We draw a different inference from this language. Accord, United States v. Sears, Roebuck Co., 111 F. Supp. 614 (S.D.N.Y. 1953). First, we note that if Congress had merely intended to prohibit interlocks between corporations that could not lawfully merge, that intent could have been simply expressed. Similarly, if the word "agreement" in § 8 were intended to be limited to transactions covered by § 7, the clause would not end with a reference to a violation of "any of the antitrust laws." Indeed, the word "agreement" itself encompasses more than acquisitions; it includes ongoing agreements between ostensible competitors as well. Finally, in the context of § 8, the reference to "elimination of competition by agreement," as opposed to the reference in § 7 to a mere lessening of competition, actually has the effect of broadening the coverage of § 8; for there are obviously competitive situations in which a lessening of competition might be entirely lawful, whereas the total elimination of that competition would be a violation of one or more provisions of the antitrust laws. The latter phrase therefore describes more competitive situations than the former and gives § 8 a broader coverage than § 7.

As we read the relevant paragraph of § 8, it establishes rather simple objective criteria for judging the legality of an interlock. First, of course, is the requirement that one of the corporations have a net worth of at least $1,000,000; second, the reference to competition "between them," which apparently contemplates a horizontal market relationship between the companies, implies that a market-wide analysis of competition is unnecessary; and third, the broad reference to an agreement which would violate any of the antitrust laws indicates that interlocks between companies that are prohibited from entering into inherently illegal agreements are covered.

We do not believe Congress intended the legality of an interlock to depend on the kind of complex evidence that may be required in a protracted case arising under § 7. On the contrary, the statute reflects a public interest in preventing directors from serving in positions which involve either a potential conflict of interest or a potential frustration of competition. We hold that the record adequately establishes a violation of § 8.


It follows from our appraisal of the standing issue and our construction of § 8 that it was not error for the district court to enter summary judgment before discovery was completed. The areas of inquiry defendant sought to explore would only be relevant if its view of the law on these issues were correct.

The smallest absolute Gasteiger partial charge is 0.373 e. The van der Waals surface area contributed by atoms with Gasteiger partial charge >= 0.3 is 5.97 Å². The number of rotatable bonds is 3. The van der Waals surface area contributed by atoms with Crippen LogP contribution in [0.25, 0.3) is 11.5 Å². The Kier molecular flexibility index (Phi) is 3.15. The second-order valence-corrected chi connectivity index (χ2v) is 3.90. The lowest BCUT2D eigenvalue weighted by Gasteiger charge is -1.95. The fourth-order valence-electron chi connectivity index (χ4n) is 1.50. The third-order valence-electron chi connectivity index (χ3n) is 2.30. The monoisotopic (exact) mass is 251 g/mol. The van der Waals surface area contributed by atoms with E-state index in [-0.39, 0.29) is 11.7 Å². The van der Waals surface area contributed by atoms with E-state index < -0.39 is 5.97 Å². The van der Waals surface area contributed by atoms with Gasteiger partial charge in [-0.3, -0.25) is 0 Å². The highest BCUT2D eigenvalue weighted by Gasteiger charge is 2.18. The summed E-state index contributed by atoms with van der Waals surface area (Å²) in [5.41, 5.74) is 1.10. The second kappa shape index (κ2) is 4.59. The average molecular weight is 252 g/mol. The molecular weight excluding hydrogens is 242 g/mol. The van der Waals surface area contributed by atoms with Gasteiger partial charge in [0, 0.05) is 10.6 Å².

Defendant argues that a violation of § 8 does not support the portion of the court's order enjoining him from voting his shares for the election of directors. The district court had power to do more than enjoin the specific violation found, see, e. g., United States v. Bausch Lomb Co., 321 U.S. 707, 724, 64 S.Ct. 805, 88 L.Ed. 1024, and we think the relief granted was warranted by the record. This conclusion is supported by the repeated approval of comparable relief in cases arising under § 7. See, e. g., Crane Co. v. Briggs Mfg. Co., 280 F.2d 747, 750 (6th Cir. 1960); Allis-Chalmers Mfg. Co., v. White Consolidated Industries, Inc., 414 F.2d 506 (3rd Cir. 1969); Vanadium Corp. of America v. Susquehanna Corporation, 203 F. Supp. 686 (D.Del. 1962); Hamilton Watch Co. v. Benrus Watch Co., 206 F.2d 738 (2d Cir. 1953).

Finally, defendant objects to the portion of the order directing him to pay plaintiff's attorney's fees. This objection is well taken. Plaintiff has not proven any pecuniary injury which would entitle it to a recovery under § 4 of the Clayton Act. That section authorizes the recovery of a reasonable attorney's fee, but there is no such express authorization in § 16, the section under which this action was brought. We believe this case should be treated in the customary manner; plaintiff should accept the normal burden of compensating its own counsel. Of course, costs, including the costs of this appeal, should be taxed against defendant.

The order of June 30, 1972, shall be modified to eliminate the award of fees; in all other respects the order is


Summaries of

Protectoseal Company v. Barancik

United States Court of Appeals, Seventh Circuit
Sep 5, 1973
484 F.2d 585 (7th Cir. 1973)

In Protectoseal Co. v. Barancik, 484 F.2d 585 (7th Cir. 1973), then Circuit Judge Stevens stated in dictum that "[t]he corporation itself is a potential defendant in litigation which the government may initiate to enforce § 8."

Summary of this case from SCM Corp. v. Federal Trade Commission
Case details for

Protectoseal Company v. Barancik

Case Details


Court:United States Court of Appeals, Seventh Circuit

Date published: Sep 5, 1973


484 F.2d 585 (7th Cir. 1973)